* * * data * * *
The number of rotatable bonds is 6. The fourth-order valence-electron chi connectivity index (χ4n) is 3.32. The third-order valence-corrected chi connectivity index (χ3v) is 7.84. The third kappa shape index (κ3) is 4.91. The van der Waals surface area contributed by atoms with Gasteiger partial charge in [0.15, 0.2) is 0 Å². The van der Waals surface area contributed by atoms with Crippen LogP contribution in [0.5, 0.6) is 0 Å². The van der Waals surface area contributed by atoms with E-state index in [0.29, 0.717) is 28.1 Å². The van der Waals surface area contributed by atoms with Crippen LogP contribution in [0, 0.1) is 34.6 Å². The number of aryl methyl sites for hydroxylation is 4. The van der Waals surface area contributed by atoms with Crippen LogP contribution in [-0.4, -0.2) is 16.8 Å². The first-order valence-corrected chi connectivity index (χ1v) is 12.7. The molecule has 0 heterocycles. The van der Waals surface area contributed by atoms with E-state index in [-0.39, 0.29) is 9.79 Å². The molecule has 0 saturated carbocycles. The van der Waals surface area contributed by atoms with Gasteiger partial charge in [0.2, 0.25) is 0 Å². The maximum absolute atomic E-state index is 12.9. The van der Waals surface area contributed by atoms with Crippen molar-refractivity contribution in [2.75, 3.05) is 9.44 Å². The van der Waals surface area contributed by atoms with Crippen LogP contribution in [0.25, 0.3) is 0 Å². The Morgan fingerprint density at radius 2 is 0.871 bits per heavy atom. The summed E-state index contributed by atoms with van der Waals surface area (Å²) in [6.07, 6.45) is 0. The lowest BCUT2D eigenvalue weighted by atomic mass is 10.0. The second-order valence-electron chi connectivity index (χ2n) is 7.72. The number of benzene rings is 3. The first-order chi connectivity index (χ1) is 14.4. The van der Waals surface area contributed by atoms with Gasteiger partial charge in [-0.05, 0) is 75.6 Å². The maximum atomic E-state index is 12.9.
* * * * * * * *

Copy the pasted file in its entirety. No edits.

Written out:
The number of rotatable bonds is 6. The fourth-order valence-electron chi connectivity index (χ4n) is 3.32. The third-order valence-corrected chi connectivity index (χ3v) is 7.84. The third kappa shape index (κ3) is 4.91. The van der Waals surface area contributed by atoms with Gasteiger partial charge in [0.15, 0.2) is 0 Å². The van der Waals surface area contributed by atoms with Crippen LogP contribution in [0.5, 0.6) is 0 Å². The van der Waals surface area contributed by atoms with E-state index in [0.29, 0.717) is 28.1 Å². The van der Waals surface area contributed by atoms with Crippen LogP contribution in [0, 0.1) is 34.6 Å². The number of aryl methyl sites for hydroxylation is 4. The van der Waals surface area contributed by atoms with Crippen LogP contribution in [-0.4, -0.2) is 16.8 Å². The first-order valence-corrected chi connectivity index (χ1v) is 12.7. The molecule has 0 heterocycles. The van der Waals surface area contributed by atoms with E-state index in [-0.39, 0.29) is 9.79 Å². The molecule has 0 saturated carbocycles. The van der Waals surface area contributed by atoms with Gasteiger partial charge in [0.2, 0.25) is 0 Å². The maximum absolute atomic E-state index is 12.9. The van der Waals surface area contributed by atoms with Crippen molar-refractivity contribution in [2.75, 3.05) is 9.44 Å². The van der Waals surface area contributed by atoms with Crippen LogP contribution in [0.25, 0.3) is 0 Å². The Morgan fingerprint density at radius 2 is 0.871 bits per heavy atom. The summed E-state index contributed by atoms with van der Waals surface area (Å²) in [6.07, 6.45) is 0. The lowest BCUT2D eigenvalue weighted by atomic mass is 10.0. The second-order valence-electron chi connectivity index (χ2n) is 7.72. The number of benzene rings is 3. The first-order chi connectivity index (χ1) is 14.4. The van der Waals surface area contributed by atoms with Gasteiger partial charge in [-0.05, 0) is 75.6 Å². The maximum atomic E-state index is 12.9.